UNITED STATES ATTORNEY'S OFFICE
September 18, 2006
United States Attorney
John L. Brownlee
310 1st Street, S.W., Room 906
Roanoke, Virginia 24011
Public Affairs Specialist
Tel: (540) 857-2250
Fax: 540) 857-2180
MOTHER AND DAUGHTER CHARGED WITH SUBMITTING FALSE CLAIMS FOR EDUCATIONAL FINANCIAL AID FOR INMATES AT PULASKI CORRECTIONAL UNIT
United States Attorney John L. Brownlee announced today that Karen Sue Justus, age 58, of Fort Wayne, Indiana, and Joy M. Justus, age 30, of New Haven, Indiana have been charged in a one count information charging them each with conspiring to submit false claims to the United States.
"Karen and Joy Justus filed dozens of false applications for money that is intended for hardworking college students. The conspirators had no intention for using it for the appropriate reasons, and instead used it for their own personal gain," said United States Attorney John Brownlee.
According to the information, Karen and Joy Justus would prepare and submit false Wage and Tax Statements and file false applications for student financial assistance for not less than 14 inmates at the Pulaski Correctional Unit in Virginia, and in one case, for a man who had already passed away. The Justuses would claim that the inmates were attending either Ivy Tech State College, which is located in New Haven, Indiana, or Owens State Community College in Findlay, Ohio and Toledo, Ohio. The Pulaski Correctional Unit does not have any educational agreements with either Ivy Tech State College or Owens State Community College. The Justuses would ask for the maximum amount of financial aid, and would deposit the majority of it in a bank account in Indiana, sending a small portion back to the co-conspirators at the Pulaski Correctional Unit.
The conspiracy started in July 2003 and lasted until April 2005. Between September 23, 2003 and October 22, 2004, seven separate federal student loan refund checks made payable to Jason P. Justus, who was incarcerated the Pulaski Correctional Unit were mailed to Karen Justus' post office box in Fort Wayne, Indiana. Based on the false applications that Karen and Joy Justus had submitted, Jason Justus was awarded a Pell Grant in the amount of $3,900 and student loans in the amount of $6,625 for the 2003-2004 school year.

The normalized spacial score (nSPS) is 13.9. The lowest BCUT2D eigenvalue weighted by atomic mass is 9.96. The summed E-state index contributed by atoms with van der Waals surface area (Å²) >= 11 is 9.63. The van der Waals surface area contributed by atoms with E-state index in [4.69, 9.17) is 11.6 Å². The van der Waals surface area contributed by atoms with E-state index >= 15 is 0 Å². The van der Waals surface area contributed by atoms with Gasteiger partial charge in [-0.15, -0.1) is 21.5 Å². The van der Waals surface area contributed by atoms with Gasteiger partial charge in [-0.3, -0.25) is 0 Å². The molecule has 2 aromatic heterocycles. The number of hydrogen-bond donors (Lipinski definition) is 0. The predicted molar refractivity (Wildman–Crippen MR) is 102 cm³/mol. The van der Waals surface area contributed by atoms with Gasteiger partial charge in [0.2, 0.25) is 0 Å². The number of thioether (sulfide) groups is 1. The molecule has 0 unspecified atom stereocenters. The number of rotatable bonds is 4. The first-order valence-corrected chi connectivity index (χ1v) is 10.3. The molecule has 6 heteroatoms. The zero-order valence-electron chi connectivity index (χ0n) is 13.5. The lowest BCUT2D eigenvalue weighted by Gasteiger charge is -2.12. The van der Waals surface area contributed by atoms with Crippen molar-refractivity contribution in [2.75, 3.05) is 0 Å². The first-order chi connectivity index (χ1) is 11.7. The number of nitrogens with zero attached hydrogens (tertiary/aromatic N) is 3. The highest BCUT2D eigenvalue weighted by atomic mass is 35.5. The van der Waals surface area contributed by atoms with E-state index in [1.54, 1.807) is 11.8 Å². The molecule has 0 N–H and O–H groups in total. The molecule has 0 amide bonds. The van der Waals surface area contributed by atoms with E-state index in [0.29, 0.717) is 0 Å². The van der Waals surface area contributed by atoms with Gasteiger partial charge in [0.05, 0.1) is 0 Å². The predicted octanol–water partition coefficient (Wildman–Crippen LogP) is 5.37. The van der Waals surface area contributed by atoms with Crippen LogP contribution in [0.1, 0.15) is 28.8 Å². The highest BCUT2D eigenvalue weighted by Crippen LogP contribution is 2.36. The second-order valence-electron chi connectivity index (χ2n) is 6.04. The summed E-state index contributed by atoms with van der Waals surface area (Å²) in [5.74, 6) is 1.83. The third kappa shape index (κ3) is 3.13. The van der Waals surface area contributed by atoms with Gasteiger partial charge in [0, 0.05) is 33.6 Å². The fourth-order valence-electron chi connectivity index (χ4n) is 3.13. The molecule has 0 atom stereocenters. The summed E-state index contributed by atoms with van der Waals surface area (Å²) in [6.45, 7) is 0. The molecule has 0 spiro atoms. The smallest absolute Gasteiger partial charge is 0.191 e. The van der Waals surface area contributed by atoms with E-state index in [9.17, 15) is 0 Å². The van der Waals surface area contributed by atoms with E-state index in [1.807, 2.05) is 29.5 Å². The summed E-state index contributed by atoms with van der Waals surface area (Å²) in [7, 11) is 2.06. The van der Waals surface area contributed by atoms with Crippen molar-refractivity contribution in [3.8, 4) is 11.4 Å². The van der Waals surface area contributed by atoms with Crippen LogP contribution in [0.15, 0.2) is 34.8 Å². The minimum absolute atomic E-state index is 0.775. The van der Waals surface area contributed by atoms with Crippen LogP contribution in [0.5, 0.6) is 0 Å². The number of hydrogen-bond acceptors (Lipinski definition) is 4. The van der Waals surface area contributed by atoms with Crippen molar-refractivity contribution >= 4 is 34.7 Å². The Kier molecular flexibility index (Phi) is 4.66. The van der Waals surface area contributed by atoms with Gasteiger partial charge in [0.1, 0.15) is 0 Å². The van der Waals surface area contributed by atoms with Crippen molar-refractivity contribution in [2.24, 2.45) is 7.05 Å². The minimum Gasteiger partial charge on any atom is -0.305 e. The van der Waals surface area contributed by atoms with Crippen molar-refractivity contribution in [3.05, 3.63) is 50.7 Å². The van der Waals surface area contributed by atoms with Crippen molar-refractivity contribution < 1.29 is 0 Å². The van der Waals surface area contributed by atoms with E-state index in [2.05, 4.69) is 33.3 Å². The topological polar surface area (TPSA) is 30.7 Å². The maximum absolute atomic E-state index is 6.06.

In total, the fraudulent applications resulted in the payment of $110,227.00 from the Department of Education to people who were not enrolled in programs at these colleges.
During a telephone conversation on October 16, 2004, Karen Justus informed Jason Justus, who was at the Pulaski Correctional Facility at the time, that he "... was doing pretty good in school."
On November 21, 2004, Karen Justus called Jason Justus at PCU and stated, "I think I forgot to take a test for you."
In February 2004, Karen and Joy Justus filed a 2003 tax return in the name of Paul Justus. Paul Justus was Joy Justus' father and passed away on September 3, 1998. The return included a W-2 form that claimed that Paul Justus received $13,688 in wages during the calendar year 2003 paid by Pro Resources, Inc. The tax return claimed two dependants, Karen Justus and her adopted son.
The maximum charge for conspiracy to submit false claims to the United States is ten years in prison and a maximum fine of $250,000. A pre-trial hearing is set for October 10, 2006.
Jason Justus was indicted on charges of conspiracy to submit false claims and making false statements in April 2006. His trial has been set for October 19, 2006.
The case was investigated by the Internal Revenue Service and the Department of Education.
Assistant United States Attorney C. Patrick Hogeboom, III is prosecuting the case.